Paul's Reliance on Psalm 2 and "The Apostasy"
by Ed Vasicek
What is the background for Paul's statement in 2 Thessalonians 2:3, "Let no one in any way deceive you, for it will not come unless the apostasy comes first, and the man of lawlessness is revealed, the son of destruction?" What does the term, "apostasy" refer to?
Perhaps the understanding of the term lies within the Jewish roots of our faith.
In Edward M. Cook's translation of the Psalms Targum, (a Targum is a Jewish paraphrase -- usually in Aramaic; it often adds additional content to the text, thus exposing the Jewish understanding of the text), we read the Jewish paraphrase of Psalm 2:1-2, "Why are the Gentiles disturbed, and the nations murmuring vanity? The kings of the earth arise and the rulers will join together to rebel in the Lord's presence, and to strive against his Anointed."
Could the interpretation of the 2 Thessalonians portion (below) be based on previous, Old Testament revelation? If so, the passage becomes more understandable:
Don't let anyone deceive you in any way, for (that day will not come) until the rebellion occurs and the man of lawlessness is revealed, the man doomed to destruction. He will oppose and will exalt himself over everything that is called God or is worshiped, so that he sets himself up in God's temple, proclaiming himself to be God.
Don't you remember that when I was with you I used to tell you these things? And now you know what is holding him back, so that he may be revealed at the proper time. For the secret power of lawlessness is already at work; but the one who now holds it back will continue to do so till he is taken out of the way. And then the lawless one will be revealed, whom the Lord Jesus will overthrow with the breath of his mouth and destroy by the splendor of his coming. (2 Thessalonians 2:3-8).
Perhaps Paul's teaching is a Midrash (a teaching in the Jewish style) on Psalm 2 with additional expansions based on further new revelation. Thus the entire age (as implied by Acts 4:25-28) is an age when the kings of the earth rise up, but this "rising up" (apostasy) comes to a climax during the Tribulation when the kings unite under THE Antichrist (as opposed to the many antichrists that have littered history) and the Antichrist shows his true character by demanding worship (Revelation 13).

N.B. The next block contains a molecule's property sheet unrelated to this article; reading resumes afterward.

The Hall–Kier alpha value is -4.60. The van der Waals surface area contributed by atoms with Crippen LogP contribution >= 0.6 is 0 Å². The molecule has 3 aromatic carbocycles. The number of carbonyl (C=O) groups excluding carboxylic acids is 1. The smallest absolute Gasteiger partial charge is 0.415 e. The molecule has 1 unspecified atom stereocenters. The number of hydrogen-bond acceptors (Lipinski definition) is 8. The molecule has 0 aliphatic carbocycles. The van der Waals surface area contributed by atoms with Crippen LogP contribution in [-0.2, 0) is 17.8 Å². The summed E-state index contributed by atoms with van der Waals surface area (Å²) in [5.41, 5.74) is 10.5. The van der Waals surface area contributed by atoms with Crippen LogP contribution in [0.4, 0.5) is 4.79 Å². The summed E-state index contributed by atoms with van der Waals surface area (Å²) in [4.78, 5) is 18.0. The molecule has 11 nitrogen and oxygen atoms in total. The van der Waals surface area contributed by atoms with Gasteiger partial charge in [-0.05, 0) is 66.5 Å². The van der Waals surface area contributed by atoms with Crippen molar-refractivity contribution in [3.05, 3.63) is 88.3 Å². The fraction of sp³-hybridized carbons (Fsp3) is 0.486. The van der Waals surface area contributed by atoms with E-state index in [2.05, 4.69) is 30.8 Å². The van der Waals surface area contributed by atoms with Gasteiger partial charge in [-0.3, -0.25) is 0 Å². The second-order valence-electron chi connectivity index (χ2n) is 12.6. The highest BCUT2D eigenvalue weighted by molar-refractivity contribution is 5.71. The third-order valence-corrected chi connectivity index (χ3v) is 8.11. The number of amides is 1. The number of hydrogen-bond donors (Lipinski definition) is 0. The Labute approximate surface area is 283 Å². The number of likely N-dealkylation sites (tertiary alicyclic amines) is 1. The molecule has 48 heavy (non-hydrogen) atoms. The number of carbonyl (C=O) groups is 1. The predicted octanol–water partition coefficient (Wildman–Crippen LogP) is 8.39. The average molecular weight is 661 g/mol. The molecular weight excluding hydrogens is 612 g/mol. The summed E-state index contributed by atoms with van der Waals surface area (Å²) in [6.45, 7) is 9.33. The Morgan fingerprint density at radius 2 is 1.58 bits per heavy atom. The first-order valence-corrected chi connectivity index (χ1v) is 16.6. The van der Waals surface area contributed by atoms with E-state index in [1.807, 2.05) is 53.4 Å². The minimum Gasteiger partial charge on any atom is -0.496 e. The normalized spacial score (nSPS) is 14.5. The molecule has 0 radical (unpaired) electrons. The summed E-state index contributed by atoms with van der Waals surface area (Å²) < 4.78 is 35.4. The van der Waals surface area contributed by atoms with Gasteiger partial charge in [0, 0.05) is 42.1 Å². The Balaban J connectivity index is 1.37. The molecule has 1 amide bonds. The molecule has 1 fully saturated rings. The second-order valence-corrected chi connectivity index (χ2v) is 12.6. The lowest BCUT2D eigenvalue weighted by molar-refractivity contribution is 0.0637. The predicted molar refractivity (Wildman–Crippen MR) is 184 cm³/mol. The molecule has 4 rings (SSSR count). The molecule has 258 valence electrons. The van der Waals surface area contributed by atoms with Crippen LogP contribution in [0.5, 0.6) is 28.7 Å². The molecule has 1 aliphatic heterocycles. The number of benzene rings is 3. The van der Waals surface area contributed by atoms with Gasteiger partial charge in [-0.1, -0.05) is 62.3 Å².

Instead of simply rebelling "against the Lord," (according to the actual Biblical text of Psalm 2), the Targum interprets this as "to rebel in the Lord's presence," thus alluding to the Abomination of Desolation (the act by which the Antichrist enters the Temple and demands to be worshipped as God) which takes place in the Temple! Throughout the Old Testament, the Presence of God (Shekinah) is said to dwell in the Tabernacle/Temple. So the Apostasy and the Abomination of Desolation are essentially the same thing. Thus Paul is stating that the Apostasy will take place, and then further defines as "the Abomination of Desolation."
This same Targum continues (Psalm 2:4-9):
The one who sits in heaven will laugh; the word of the Lord will mock at them. Then he will speak to them in his strength, and in his wrath he will frighten them.
I have anointed my king, and appointed him over my sanctuary. I will tell of the covenant of the Lord. He said: "You are as dear to me as a son to a father (abba), pure as if this day I had created you." Ask me and I will give the riches of the Gentiles as your inheritance, the rulers of the ends of the earth as your holding. You will shatter them as with a rod of iron, like a potter's vessel you will break them.
So what restrains the Antichrist (who is, in a sense, chosen from among the many antichrists dotting the world) from coming on the scenes? Although this is not as clear (and is a vulnerable theory), perhaps the "restrainer" (the one holding him back) is none other than the anointed king (the Messiah, Yeshua), but, more specifically, His request ("Ask me and I will give the riches of the Gentiles"). Until Jesus makes this request of the Father, the antichrist will be held at bay.
The idea that the apostasy is defined in Psalm 2 seems like a noteworthy hypothesis whether the Psalm actually gives us a clue to the identity of the restrainer or not. My hope is that others (who have the expertise and resources) would examine Psalm 2 in its Jewish context and see whether the Psalm is indeed key in Paul's understanding of the end times and the nature of our current era.